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Wildlife & Habitat


The Refuge hosts some of the most productive wildlife real estate in the world for millions of native sea and land birds.  One square foot of vertical surface area can host up to ten different species of nesting birds all at the same time! Bonin petrels and shearwaters nest below the surface, while albatross and other ground nesters nest on the sandy surface. Meanwhile, high shrubs host the boobies and frigatebirds, and cliff side habitat protects blue-gray noddies. Although a few of the islands (notably Laysan, Tern, and Pearl and Hermes Atoll) were once decimated by introduced mammals and invasive plants, 30 years of active hands-on restoration, care and consistent scientific monitoring, the islands have now returned to a place where native wildlife reigns.  

  • Seabirds

    Laysan duck thumbnail

    Millions of central Pacific seabirds congregate on the Hawaiian Islands National Wildlife Refuge to breed. They nest on beaches, cliff faces, and level ground. No place is really seabird-free during the nesting season. 

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  • Shorebirds

    BT curlew thumbnail

    Shorebirds are known for their extraordinary feats of migration, as some travel over 15,000 miles, fly three to four days nonstop, or fly at speeds exceeding 40 miles per hour.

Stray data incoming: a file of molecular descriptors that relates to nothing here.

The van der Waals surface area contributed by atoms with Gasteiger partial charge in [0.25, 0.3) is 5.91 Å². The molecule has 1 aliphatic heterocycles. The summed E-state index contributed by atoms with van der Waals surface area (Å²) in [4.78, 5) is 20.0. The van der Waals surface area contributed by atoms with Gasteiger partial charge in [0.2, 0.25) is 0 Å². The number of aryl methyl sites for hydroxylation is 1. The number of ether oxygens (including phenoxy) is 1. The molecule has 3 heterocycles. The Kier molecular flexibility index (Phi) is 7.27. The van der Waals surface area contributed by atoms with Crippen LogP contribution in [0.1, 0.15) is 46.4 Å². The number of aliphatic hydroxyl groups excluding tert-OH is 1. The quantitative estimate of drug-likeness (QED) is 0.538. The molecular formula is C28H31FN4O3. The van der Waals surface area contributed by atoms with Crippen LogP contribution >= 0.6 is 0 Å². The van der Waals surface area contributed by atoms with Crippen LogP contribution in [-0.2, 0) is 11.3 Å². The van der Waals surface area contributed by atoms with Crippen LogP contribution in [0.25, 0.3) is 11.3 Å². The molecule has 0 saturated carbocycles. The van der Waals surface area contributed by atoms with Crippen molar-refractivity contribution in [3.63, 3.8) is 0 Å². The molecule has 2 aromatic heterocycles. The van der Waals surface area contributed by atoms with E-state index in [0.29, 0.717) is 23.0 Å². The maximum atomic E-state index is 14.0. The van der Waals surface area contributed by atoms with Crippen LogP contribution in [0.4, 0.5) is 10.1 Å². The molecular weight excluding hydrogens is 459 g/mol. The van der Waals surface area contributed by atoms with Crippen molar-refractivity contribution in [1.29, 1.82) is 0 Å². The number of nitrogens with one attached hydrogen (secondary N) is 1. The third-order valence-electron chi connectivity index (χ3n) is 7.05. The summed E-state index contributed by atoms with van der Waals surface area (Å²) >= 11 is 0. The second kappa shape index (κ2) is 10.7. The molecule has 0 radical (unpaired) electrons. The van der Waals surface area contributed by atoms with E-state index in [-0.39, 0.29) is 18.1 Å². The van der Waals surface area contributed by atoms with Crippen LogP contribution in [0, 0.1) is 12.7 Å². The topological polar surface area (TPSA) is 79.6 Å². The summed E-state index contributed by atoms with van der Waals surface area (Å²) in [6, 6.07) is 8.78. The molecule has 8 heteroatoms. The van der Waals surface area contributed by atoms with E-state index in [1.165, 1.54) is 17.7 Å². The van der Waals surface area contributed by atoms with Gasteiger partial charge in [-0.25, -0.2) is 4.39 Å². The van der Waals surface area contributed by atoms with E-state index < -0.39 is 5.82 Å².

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  • Passerines

    Laysan finches

    The Refuge hosts a diverse and ecologically functioning island and marine ecosystem supporting millions of sea and land bird populations that include species that exist nowhere else on the planet. Unfortunately, their limited habitats and small population size make extinction of the species a vulnerable and real possibility. The planet lost three bird species within the Refuge (the Laysan honeycreeper, Laysan millerbird, and Laysan rail).

  • Mammals

    Hawaiian monkseal

    The majority of the world’s population of endangered Hawaiian monk seals lives within the refuge, but unfortunately the population has taken a dramatic decline over the past century with numbers waning to approximately 1,000.

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  • Reptiles


    Most of Hawai‘i’s green turtles hatch from French Frigate Shoals.

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  • Fish

    Reeffish & coral

    About 240 fish species were recorded in the Northwestern Hawaiian Islands during a comprehensive fish survey conducted by the State of Hawai‘i in 1984. In 2000-2005 surveys, reef fish populations were found to be healthy and predatory fish, such as jacks and sharks dominate the seascape unlike over fished areas within main Hawaiian islands.

  • Plants


    Six plant species known historically from the NWHI are listed as endangered. Three plant taxa have probably always been rare and restricted to Nihoa, although one species, the loulu or fan palm, also occurred on Laysan Island. Mariscus pennatiformis ssp. bryanii is known only from Laysan Island. Cenchrus agrimonioides var. laysanensis was historically known from Laysan Island, Midway Atoll and Kure Atoll, but has not been seen there since about 1980. A recovery plan for three species found only at Nihoa (Nihoa fan palm, Schiedea verticillata, and Amaranthus brownii) was finalized in 1998 (FWS 1998). Recovery actions for the other three species (Cenchrus agrimonioides, Mariscus pennatiformis, and Sesbania tomentosa or ‘ohai) are described in the Recovery Plan for the Multi-Island Plants (FWS 1999). To view the Recovery Plans, go to Pacific Islands Fish and Wildlife Office Recovery Plans.


Last Updated: Feb 06, 2015
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